“What’s great about having this center is that is a community effort,” Berger said. “It’s different because it’s a group of local people who has come together to create solutions to problems in their own communities.”
Rural and Migrant Ministry, a nonprofit organization supported by five different church denominations, is dedicated to improving the living and working conditions for farmworkers and day laborers, developing rural leaders and empowering their
children and families. It already operates centers in western New York, the Catskills and the Hudson Valley.
Rural and Migrant Ministry first came to Long Island about three years ago for the “Justice for Farmworkers” campaign, a statewide educational and legislative movement aimed at giving farmworkers the same rights that every other worker in New York receives.
“By coming here and putting pressure on politicians we learned there is a large population of farm workers on the East End,” Berger said. “We started hearing their stories and realized they didn’t have a center that does justice-seeking work and that gives the community a place for them.”
Working the vast agricultural fields of the East End is not an easy job, Berger said. Historically at a disadvantage compared to other types of workers, farm workers labor hard, long hours, especially during the summer when the heat can be exhausting, six days a week, sometimes more, at minimum wage and with no overtime pay, disability or collective bargaining rights.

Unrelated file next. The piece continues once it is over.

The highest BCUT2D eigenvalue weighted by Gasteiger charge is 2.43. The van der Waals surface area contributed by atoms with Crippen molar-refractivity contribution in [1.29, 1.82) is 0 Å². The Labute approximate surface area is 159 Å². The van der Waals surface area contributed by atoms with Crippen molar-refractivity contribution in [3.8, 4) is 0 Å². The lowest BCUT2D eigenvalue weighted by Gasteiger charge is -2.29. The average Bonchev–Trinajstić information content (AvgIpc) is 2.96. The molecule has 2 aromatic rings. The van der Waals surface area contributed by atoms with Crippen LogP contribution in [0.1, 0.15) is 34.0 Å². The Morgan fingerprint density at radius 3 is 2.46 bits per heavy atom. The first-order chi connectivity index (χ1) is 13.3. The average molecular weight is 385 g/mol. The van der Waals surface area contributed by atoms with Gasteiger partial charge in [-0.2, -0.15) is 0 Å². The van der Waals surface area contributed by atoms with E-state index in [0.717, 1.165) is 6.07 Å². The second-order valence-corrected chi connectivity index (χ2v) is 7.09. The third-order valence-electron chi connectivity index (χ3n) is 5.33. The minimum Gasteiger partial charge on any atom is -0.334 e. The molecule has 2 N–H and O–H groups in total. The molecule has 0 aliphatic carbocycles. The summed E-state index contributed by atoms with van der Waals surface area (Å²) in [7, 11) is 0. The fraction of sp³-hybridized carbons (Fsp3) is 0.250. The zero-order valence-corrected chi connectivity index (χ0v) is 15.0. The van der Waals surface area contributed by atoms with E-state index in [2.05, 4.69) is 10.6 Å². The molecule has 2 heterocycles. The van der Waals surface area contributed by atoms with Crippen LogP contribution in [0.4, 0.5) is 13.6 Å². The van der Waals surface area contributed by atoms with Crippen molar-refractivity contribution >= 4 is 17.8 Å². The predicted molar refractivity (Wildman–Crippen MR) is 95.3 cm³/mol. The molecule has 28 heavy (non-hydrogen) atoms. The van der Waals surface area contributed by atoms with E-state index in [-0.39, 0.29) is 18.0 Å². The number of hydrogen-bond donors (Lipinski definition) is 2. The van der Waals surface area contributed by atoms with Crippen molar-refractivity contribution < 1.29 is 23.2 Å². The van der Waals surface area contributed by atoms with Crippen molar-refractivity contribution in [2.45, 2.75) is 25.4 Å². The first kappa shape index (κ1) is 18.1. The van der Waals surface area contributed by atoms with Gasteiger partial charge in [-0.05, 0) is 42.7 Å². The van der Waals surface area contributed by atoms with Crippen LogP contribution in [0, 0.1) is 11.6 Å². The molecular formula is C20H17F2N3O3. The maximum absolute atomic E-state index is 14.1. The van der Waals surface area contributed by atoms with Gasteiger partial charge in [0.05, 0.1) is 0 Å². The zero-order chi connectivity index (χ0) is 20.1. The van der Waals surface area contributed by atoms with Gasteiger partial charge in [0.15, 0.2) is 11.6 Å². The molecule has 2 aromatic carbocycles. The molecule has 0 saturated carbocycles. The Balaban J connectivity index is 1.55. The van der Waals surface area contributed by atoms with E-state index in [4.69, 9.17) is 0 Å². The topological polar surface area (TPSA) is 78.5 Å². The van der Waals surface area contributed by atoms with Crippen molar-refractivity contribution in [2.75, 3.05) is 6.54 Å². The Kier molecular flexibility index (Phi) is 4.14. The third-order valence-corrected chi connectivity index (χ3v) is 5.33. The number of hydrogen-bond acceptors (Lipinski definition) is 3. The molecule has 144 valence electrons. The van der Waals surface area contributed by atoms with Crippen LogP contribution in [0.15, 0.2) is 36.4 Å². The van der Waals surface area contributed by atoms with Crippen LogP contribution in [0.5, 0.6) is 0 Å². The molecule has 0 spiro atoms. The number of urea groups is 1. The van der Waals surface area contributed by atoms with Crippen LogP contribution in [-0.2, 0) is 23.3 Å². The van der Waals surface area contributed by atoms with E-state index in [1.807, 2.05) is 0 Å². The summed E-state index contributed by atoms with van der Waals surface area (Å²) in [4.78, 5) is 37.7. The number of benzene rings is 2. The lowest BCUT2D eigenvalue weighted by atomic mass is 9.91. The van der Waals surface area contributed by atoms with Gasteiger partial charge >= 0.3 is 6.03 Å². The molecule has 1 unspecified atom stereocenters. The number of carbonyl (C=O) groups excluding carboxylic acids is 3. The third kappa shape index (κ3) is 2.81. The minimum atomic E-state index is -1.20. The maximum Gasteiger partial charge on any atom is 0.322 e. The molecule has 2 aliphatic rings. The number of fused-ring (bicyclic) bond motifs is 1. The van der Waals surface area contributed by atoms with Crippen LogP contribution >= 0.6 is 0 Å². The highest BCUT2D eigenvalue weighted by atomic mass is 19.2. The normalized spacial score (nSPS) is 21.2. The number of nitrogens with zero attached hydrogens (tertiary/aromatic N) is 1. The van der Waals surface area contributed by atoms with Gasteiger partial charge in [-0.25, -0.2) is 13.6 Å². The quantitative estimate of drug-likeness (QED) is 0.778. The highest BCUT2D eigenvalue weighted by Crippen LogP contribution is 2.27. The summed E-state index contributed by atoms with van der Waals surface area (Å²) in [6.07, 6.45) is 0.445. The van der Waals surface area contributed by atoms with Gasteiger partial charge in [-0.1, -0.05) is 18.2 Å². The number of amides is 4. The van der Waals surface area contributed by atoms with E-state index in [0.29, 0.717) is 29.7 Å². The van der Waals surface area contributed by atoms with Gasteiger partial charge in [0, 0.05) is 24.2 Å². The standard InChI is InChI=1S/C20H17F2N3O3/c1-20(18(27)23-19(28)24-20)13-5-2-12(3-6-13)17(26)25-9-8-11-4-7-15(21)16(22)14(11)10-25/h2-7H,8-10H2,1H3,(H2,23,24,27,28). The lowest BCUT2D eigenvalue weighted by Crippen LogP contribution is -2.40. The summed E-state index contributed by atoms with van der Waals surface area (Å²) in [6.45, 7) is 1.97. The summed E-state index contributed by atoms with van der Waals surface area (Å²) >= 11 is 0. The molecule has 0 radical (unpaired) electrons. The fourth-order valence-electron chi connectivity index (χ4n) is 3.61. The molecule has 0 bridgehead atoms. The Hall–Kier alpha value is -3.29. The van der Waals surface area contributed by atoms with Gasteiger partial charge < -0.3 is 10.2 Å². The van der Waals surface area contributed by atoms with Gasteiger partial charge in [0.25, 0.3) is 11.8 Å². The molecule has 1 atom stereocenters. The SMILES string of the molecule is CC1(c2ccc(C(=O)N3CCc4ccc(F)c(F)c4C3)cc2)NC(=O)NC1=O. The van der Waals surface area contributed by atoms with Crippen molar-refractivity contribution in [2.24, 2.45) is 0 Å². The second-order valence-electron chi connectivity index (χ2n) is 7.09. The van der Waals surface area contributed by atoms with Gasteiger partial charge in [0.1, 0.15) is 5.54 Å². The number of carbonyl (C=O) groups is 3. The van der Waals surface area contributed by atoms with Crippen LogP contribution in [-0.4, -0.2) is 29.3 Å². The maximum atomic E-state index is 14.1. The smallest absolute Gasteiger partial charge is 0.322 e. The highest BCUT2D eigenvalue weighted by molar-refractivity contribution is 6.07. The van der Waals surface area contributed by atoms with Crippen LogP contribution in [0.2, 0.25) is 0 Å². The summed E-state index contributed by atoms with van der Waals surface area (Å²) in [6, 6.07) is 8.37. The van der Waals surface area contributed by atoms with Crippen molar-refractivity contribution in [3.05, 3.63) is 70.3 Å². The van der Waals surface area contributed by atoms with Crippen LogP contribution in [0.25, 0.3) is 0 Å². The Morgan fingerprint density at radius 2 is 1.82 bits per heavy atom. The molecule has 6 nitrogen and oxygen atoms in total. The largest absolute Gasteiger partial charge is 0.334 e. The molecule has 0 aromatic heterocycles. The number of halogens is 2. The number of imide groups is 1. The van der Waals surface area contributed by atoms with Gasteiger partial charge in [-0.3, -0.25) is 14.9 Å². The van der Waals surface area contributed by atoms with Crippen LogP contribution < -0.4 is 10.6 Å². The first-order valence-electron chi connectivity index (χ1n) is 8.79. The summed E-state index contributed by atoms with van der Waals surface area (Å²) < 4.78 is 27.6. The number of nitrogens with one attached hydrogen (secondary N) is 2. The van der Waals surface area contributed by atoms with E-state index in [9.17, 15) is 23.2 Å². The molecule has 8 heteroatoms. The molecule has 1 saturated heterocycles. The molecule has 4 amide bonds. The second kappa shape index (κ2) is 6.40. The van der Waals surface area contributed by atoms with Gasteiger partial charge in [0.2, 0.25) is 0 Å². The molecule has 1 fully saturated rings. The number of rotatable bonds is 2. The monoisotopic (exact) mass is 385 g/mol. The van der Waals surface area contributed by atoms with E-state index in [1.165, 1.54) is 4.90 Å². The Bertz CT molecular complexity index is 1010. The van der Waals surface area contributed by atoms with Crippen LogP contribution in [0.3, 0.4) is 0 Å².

“It pains me to know that we don’t have the same rights as other groups of workers,” CASA council member and farm worker Boris Martinez said. “We contribute to the economy, pay taxes just like everybody else, but we are treated as less, even though without us there wouldn’t be food on people’s tables.”
Martinez who participated in last year’s March for Farmworker Justice — a 200-plus mile march from Smithtown to Albany organized by Rural and Migrant Ministry, several churches, community advocates and workers — said that farm workers’ labor is not appreciated enough and that CASA will help them identify and deal with the issues affecting them.